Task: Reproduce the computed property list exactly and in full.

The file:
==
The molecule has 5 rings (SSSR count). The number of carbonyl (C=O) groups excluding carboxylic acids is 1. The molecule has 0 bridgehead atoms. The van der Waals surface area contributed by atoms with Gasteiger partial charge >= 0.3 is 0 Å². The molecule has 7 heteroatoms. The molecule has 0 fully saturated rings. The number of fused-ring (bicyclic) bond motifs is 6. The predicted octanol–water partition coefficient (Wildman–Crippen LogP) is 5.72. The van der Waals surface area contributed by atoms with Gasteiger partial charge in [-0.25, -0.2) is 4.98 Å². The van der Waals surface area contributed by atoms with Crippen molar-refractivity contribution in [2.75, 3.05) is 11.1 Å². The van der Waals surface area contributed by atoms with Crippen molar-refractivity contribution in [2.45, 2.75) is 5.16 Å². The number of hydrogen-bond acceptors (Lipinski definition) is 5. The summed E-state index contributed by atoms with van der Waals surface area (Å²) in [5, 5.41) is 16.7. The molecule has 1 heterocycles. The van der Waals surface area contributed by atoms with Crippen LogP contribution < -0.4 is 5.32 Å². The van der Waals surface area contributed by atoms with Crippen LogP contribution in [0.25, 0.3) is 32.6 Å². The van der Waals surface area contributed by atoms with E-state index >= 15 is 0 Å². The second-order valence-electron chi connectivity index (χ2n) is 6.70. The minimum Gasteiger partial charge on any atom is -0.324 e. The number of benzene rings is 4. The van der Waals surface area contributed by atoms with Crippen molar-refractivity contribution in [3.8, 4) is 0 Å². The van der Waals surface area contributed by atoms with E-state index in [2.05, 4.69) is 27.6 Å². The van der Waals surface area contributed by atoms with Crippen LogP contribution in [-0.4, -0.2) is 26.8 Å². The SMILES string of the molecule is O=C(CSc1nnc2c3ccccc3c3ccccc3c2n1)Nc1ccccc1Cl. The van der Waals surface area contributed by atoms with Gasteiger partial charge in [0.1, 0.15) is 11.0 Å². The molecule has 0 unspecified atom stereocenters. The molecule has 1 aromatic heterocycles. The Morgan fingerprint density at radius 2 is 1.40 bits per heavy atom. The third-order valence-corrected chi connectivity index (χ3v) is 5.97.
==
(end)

The molecule has 5 rings (SSSR count). The number of carbonyl (C=O) groups excluding carboxylic acids is 1. The molecule has 0 bridgehead atoms. The van der Waals surface area contributed by atoms with Gasteiger partial charge >= 0.3 is 0 Å². The molecule has 7 heteroatoms. The molecule has 0 fully saturated rings. The number of fused-ring (bicyclic) bond motifs is 6. The predicted octanol–water partition coefficient (Wildman–Crippen LogP) is 5.72. The van der Waals surface area contributed by atoms with Gasteiger partial charge in [-0.25, -0.2) is 4.98 Å². The van der Waals surface area contributed by atoms with Crippen molar-refractivity contribution in [2.75, 3.05) is 11.1 Å². The van der Waals surface area contributed by atoms with Crippen molar-refractivity contribution in [2.45, 2.75) is 5.16 Å². The number of hydrogen-bond acceptors (Lipinski definition) is 5. The summed E-state index contributed by atoms with van der Waals surface area (Å²) in [5, 5.41) is 16.7. The molecule has 1 heterocycles. The van der Waals surface area contributed by atoms with Crippen LogP contribution < -0.4 is 5.32 Å². The van der Waals surface area contributed by atoms with Crippen LogP contribution in [0.25, 0.3) is 32.6 Å². The van der Waals surface area contributed by atoms with E-state index >= 15 is 0 Å². The second-order valence-electron chi connectivity index (χ2n) is 6.70. The minimum Gasteiger partial charge on any atom is -0.324 e. The number of benzene rings is 4. The van der Waals surface area contributed by atoms with Crippen molar-refractivity contribution in [3.8, 4) is 0 Å². The van der Waals surface area contributed by atoms with E-state index in [2.05, 4.69) is 27.6 Å². The van der Waals surface area contributed by atoms with Crippen LogP contribution in [-0.4, -0.2) is 26.8 Å². The SMILES string of the molecule is O=C(CSc1nnc2c3ccccc3c3ccccc3c2n1)Nc1ccccc1Cl. The van der Waals surface area contributed by atoms with Gasteiger partial charge in [0.1, 0.15) is 11.0 Å². The molecule has 0 unspecified atom stereocenters. The molecule has 1 aromatic heterocycles. The Morgan fingerprint density at radius 2 is 1.40 bits per heavy atom. The third-order valence-corrected chi connectivity index (χ3v) is 5.97.